This article was published on May 3, 2017

No Ralph Nader, “fake news” is not advertising’s fault

No Ralph Nader, “fake news” is not advertising’s fault Image by:
Francis Turner
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Francis Turner

Francis Turner has 13 years of experience in marketing and media industry. In his current role as General Manager, US and Chief Revenue Offi Francis Turner has 13 years of experience in marketing and media industry. In his current role as General Manager, US and Chief Revenue Officer at Adyoulike, Turner is responsible for building the native advertising platform’s business in the North American market. Prior to Adyoulike, Turner was co-founder of Content AMP, the UK’s first native advertising platform and network.

I know advertising isn’t an industry viewed with a whole lot of trust. Gallup polling year after year puts perception of ethics for our ilk alongside senators and car salespeople. And I understand this to a degree, since we are professional persuaders. But some of the current anti-advertising rhetoric has gone too far.

I’m looking at you, Ralph Nader.

Now, I don’t want to pick a fight with a man to whom I owe thanks every time I buckle my seatbelt. But I do feel compelled to respond to Mr. Nader’s recent, over-the-top, piece on Huffington Post that blames advertising for fake news. A tad ironic to see on an ad-supported website, I must say.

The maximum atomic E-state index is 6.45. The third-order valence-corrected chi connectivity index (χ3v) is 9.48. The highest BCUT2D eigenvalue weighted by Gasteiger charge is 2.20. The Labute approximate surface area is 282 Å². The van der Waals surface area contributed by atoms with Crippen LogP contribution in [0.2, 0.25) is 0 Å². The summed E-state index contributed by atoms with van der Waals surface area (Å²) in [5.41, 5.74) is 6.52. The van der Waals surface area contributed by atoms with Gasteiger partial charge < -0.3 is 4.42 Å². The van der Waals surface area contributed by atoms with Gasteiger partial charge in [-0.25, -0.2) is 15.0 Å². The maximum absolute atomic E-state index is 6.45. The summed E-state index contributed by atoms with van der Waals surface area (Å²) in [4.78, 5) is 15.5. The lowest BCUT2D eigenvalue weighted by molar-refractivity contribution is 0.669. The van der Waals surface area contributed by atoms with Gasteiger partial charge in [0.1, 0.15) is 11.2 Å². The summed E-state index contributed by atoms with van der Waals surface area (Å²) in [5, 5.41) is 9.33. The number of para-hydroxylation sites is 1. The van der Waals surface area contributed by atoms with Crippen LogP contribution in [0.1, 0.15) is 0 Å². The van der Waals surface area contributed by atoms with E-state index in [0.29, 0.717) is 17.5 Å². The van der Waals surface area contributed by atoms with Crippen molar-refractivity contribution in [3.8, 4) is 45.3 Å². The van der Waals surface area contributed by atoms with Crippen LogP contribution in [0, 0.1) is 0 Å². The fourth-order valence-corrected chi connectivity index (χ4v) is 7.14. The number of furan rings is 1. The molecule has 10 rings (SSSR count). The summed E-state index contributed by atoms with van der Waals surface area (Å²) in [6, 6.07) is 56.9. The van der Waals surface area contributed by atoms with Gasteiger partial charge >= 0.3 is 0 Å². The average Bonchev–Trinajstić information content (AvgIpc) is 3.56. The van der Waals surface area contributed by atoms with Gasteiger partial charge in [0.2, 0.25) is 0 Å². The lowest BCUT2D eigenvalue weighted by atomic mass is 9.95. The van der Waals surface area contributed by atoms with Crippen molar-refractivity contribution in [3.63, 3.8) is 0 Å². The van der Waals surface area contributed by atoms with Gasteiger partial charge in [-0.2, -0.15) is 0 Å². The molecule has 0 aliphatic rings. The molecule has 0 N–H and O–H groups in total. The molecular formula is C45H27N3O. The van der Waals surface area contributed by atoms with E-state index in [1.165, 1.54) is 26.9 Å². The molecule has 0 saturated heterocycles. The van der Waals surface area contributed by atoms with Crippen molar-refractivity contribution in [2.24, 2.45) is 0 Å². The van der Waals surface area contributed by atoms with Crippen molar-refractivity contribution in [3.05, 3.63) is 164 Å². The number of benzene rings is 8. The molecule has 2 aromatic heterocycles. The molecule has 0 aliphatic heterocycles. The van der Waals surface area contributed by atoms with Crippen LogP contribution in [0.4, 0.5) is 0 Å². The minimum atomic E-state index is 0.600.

The article purports that “fake news,” a term that’s already so overused that it’s lost any real meaning, has always existed as a “deceptive tactic” employed by “shameless” marketers to fool readers.

Rubbish. If any relationship between fake news and advertising exists, it’s parasitic, driven by greedy producers spreading viral-ready click-bait across social channels. Unwitting consumers who click are redirected to the shameless, deceptive content creator’s site. As the visit number increases, so does the advertisers’ bill. While they may be getting exposure, it’s likely not the exposure they want.

Speaking of what people want, we know it isn’t to pay for content. A survey by trade group the Digital Advertising Alliance (DAA), whose participants represent every stakeholder group in the advertising ecosystem from the 4A’s to Zillow, found that more than 85 percent of respondents prefer having free content on an ad-supported internet.